This suggests that tight control over ITAM phosphorylation must exist to prevent inappropriate signaling. Aivazian and Stern (2000) showed that a recombinant cytoplasmic domain of CD3ζ, which has a net positive charge due to clusters of basic amino acids, can bind to acidic phospholipid vesicles and that this interaction prevents phosphorylation of the CD3ζ ITAMs by Lck. They proposed a model in which the binding of the CD3ζ cytoplasmic domain to the plasma membrane in some way prevents the spontaneous phosphorylation of the ITAMs, whereas receptor multimerization, upon TCR engagement, results in a high local concentration of the intracellular domains. As a consequence of local competition for lipid binding some ITAMs then fall away from the membrane and become phosphorylated.
The new work by Xu et al. (2008) focused on interactions between the cytoplasmic domain of CD3ε and lipids. Similar to work by Sigalov et al. (2006), the authors demonstrate that the affinity of a soluble CD3ε polypeptide for lipid vesicles depends on the composition of the vesicles. Using mutagenesis, they demonstrate that this interaction is mediated by a cluster of membrane-proximal basic residues, rather than the hydrophobic residues of the ITAM. Importantly, binding prevented the tyrosines from being phosphorylated by Lck. However, one caveat to these and the previous experiments is that the electrostatic interactions observed in these assays may be an in vitro artifact.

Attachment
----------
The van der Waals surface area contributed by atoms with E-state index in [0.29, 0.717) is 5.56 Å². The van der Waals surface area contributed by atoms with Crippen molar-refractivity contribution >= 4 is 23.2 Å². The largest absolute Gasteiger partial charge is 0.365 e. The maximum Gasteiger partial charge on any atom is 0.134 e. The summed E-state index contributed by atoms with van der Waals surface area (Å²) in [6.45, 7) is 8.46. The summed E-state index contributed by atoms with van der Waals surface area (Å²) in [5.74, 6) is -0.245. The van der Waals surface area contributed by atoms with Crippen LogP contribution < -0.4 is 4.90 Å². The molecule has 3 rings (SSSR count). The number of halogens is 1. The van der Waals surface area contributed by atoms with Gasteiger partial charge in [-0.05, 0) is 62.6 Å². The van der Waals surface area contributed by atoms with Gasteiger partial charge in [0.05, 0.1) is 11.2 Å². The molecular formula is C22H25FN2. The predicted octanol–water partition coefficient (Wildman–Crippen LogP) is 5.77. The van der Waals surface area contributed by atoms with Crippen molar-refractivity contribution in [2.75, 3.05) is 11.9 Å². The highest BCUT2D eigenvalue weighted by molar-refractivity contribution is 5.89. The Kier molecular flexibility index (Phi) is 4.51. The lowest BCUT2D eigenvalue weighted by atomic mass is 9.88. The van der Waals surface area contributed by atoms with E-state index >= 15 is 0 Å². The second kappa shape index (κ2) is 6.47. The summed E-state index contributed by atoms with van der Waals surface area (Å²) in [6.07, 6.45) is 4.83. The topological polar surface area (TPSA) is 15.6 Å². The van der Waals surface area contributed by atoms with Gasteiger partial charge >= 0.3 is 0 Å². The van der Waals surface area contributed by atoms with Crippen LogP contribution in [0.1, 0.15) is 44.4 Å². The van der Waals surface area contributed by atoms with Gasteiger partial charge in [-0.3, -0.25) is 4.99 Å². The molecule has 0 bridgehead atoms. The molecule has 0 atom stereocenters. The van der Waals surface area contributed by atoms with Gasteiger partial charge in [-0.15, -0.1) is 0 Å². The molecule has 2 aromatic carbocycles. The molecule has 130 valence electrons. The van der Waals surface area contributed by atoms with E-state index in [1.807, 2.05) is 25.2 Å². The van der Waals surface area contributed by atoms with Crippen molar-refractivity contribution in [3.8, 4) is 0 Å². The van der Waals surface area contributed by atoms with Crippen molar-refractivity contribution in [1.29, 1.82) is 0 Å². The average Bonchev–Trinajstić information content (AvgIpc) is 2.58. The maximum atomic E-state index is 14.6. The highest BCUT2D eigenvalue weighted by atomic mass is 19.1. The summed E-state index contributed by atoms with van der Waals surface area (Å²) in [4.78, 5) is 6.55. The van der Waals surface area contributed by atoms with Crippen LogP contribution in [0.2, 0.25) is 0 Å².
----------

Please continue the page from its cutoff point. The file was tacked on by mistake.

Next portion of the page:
To establish that the CD3ε cytoplasmic domain can interact with the electronegative inner leaflet of the plasma membrane of living cells, the authors expressed the extracellular and transmembrane domains of the killer cell immunoglobulin-like receptor KIR2DL3 fused to a teal fluorescent protein (TFP)-tagged CD3ε cytoplasmic domain in Jurkat T cells and labeled the cells with R18 membrane dye. Fluorescence resonance energy transfer (FRET) was observed between TFP and R18 with the wild-type CD3ε reporter construct but was diminished if the membrane-proximal basic residues of the cytoplasmic domain were changed to serines. These data indicate that, in isolation from the full complement of TCR-CD3 cytoplasmic domains, the cytoplasmic domain of CD3ε can reside in close association with the inner leaflet of the membrane of a living cell. The authors then provide a striking picture of how the pieces come together by determining the NMR structure of the CD3ε cytoplasmic domain in association with a lipid bicelle. They show that it is embedded in the polar headgroups of the membrane, with the key tyrosine residues inserting into the interior of the bilayer.